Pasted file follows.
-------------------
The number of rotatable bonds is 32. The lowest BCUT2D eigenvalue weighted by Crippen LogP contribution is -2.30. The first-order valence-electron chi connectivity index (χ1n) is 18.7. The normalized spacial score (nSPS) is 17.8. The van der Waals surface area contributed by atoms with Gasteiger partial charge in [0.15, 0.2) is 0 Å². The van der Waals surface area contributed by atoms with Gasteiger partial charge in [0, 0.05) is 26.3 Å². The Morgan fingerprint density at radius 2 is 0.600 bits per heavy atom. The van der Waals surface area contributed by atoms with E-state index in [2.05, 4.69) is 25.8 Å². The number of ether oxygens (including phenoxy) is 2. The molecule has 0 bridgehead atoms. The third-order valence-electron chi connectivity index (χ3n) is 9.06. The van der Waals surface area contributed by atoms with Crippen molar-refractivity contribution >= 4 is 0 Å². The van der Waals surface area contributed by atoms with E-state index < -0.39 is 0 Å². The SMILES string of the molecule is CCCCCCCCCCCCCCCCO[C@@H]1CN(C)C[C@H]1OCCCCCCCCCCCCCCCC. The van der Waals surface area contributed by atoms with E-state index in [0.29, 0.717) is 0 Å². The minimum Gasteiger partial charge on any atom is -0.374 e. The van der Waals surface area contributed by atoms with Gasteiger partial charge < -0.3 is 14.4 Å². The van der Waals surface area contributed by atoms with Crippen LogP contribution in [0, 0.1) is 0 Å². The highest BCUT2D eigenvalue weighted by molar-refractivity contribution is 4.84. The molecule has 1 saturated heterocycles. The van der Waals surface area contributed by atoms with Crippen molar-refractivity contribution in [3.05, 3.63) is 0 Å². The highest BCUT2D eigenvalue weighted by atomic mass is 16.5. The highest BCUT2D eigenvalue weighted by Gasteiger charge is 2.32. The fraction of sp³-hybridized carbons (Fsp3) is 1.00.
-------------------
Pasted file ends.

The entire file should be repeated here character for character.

The number of rotatable bonds is 32. The lowest BCUT2D eigenvalue weighted by Crippen LogP contribution is -2.30. The first-order valence-electron chi connectivity index (χ1n) is 18.7. The normalized spacial score (nSPS) is 17.8. The van der Waals surface area contributed by atoms with Gasteiger partial charge in [0.15, 0.2) is 0 Å². The van der Waals surface area contributed by atoms with Gasteiger partial charge in [0, 0.05) is 26.3 Å². The Morgan fingerprint density at radius 2 is 0.600 bits per heavy atom. The van der Waals surface area contributed by atoms with E-state index in [2.05, 4.69) is 25.8 Å². The number of ether oxygens (including phenoxy) is 2. The molecule has 0 bridgehead atoms. The third-order valence-electron chi connectivity index (χ3n) is 9.06. The van der Waals surface area contributed by atoms with Crippen molar-refractivity contribution >= 4 is 0 Å². The van der Waals surface area contributed by atoms with E-state index < -0.39 is 0 Å². The SMILES string of the molecule is CCCCCCCCCCCCCCCCO[C@@H]1CN(C)C[C@H]1OCCCCCCCCCCCCCCCC. The van der Waals surface area contributed by atoms with E-state index in [0.29, 0.717) is 0 Å². The minimum Gasteiger partial charge on any atom is -0.374 e. The van der Waals surface area contributed by atoms with Gasteiger partial charge < -0.3 is 14.4 Å². The van der Waals surface area contributed by atoms with Crippen LogP contribution in [0, 0.1) is 0 Å². The highest BCUT2D eigenvalue weighted by molar-refractivity contribution is 4.84. The molecule has 1 saturated heterocycles. The van der Waals surface area contributed by atoms with Crippen molar-refractivity contribution in [3.05, 3.63) is 0 Å². The highest BCUT2D eigenvalue weighted by atomic mass is 16.5. The highest BCUT2D eigenvalue weighted by Gasteiger charge is 2.32. The fraction of sp³-hybridized carbons (Fsp3) is 1.00.